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3 Excuses For Not Doing Local Marketing And Why They Don't Stand Up

Given the pressure placed on brand marketers to deliver results, it's surprising that more isn't done to roll out the “local red carpet” for customers. We recently conducted a survey, asking: "Why don't more brands engage in local marketing vs. simply ‘geo-targeting’ ads?" Our results indicate that 42% of brands don't consider “local” to be a priority, while 32% are concerned about “getting it wrong.” Another 26% cite “budgetary limitations” regarding scaling any local efforts. These are seemingly easy “outs,” but in today’s marketing climate, they prove unwise. Let’s explore that further. Think With Google, Google’s think tank and social research division, reported that, “People expect to be able to find exactly what they’re looking for, wherever and whenever they’re looking for it.. [with many expecting] so much from search that they’re even dropping the phrase ‘near me,’ but still expecting local results.” People want relevance from brands because Google has spoiled them. Thus, you need to think differently about how to create a value exchange with your customers.

How To Deliver Relevance In Your Content Marketing

By 2019, content marketing is estimated to be a $300 Billion industry. That’s double what it was back in 2015. By that time, the average marketer will be spending 29% of their total marketing budget on content.

A Journey To Local Content Optimization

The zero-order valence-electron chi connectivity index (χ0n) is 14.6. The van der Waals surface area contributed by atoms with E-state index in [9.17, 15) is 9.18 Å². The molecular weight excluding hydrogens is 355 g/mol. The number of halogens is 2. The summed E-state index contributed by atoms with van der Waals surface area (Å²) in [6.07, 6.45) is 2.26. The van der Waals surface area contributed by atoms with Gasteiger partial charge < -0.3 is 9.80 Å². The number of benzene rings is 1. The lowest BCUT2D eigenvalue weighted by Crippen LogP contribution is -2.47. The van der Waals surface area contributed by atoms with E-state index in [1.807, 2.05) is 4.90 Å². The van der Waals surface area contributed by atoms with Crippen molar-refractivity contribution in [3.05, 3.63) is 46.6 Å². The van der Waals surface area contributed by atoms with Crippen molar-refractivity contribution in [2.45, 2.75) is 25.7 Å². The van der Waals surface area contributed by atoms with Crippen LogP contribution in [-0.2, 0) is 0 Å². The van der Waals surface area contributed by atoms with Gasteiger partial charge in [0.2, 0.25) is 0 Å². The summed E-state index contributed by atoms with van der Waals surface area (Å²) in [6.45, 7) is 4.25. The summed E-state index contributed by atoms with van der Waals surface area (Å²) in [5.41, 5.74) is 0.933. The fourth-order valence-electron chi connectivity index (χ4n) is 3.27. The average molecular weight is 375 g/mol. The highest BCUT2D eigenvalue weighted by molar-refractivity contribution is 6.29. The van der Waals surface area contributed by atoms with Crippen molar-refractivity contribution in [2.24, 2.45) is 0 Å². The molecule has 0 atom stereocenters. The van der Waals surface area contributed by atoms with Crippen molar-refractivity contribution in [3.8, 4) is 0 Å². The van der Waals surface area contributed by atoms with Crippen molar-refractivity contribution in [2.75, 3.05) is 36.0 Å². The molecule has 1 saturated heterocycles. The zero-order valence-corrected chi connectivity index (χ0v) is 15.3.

As marketers, we spend so much money trying to get people’s attention that when we do, it’s imperative that we maximize the opportunity and cut through. You see, we’re experts at helping brands achieve a credible local content presence by delivering scalable and contextually relevant brand experiences that help drive salience and conversion across their channels. We call our area of expertise Local Content Optimization (LCO) We sort of stumbled into this expertise unwittingly. You see In Pleasantville, New York, in 1999, it was the defeat of a local school bond issue that sparked an idea. Ted Buerger served as the co-chair of a committee tasked with the endeavor of preparing an alternative option. It was the idea of creating a central website to serve as a community forum that opened the doors for a new platform—a platform for a community to have their voices heard. The school bond passed because of the success of this website. Struck by the power of a digital “town square,” Buerger teamed up with now co-founders Jim Maglione and Ed Panian to form AmericanTowns. What began as only a forum for Pleasantville, expanded to 29,000 towns across the country by 2008. It was AmericanTowns’ unmatched ability to connect with communities that prompted AARP to approach the company in 2012 for help to establish a more local presence. Six years later, 80 percent of their members now feel that AARP is very much a part of their local community. Subsequently, AmericanTowns partnered with several other well-known brands to further the goal of providing credible local engagement. Among those included an airline, a prominent national business directory looking to adopt a more community-centric approach, as well as a national trade association seeking help with the launch of a local outdoor website to connect with a younger audience. Over the years, AmericanTowns has proven to be a trusted resource for bringing together people, brands, places, and events. This goal of keeping a community connected coincides seamlessly with the needs of clients, present and future.

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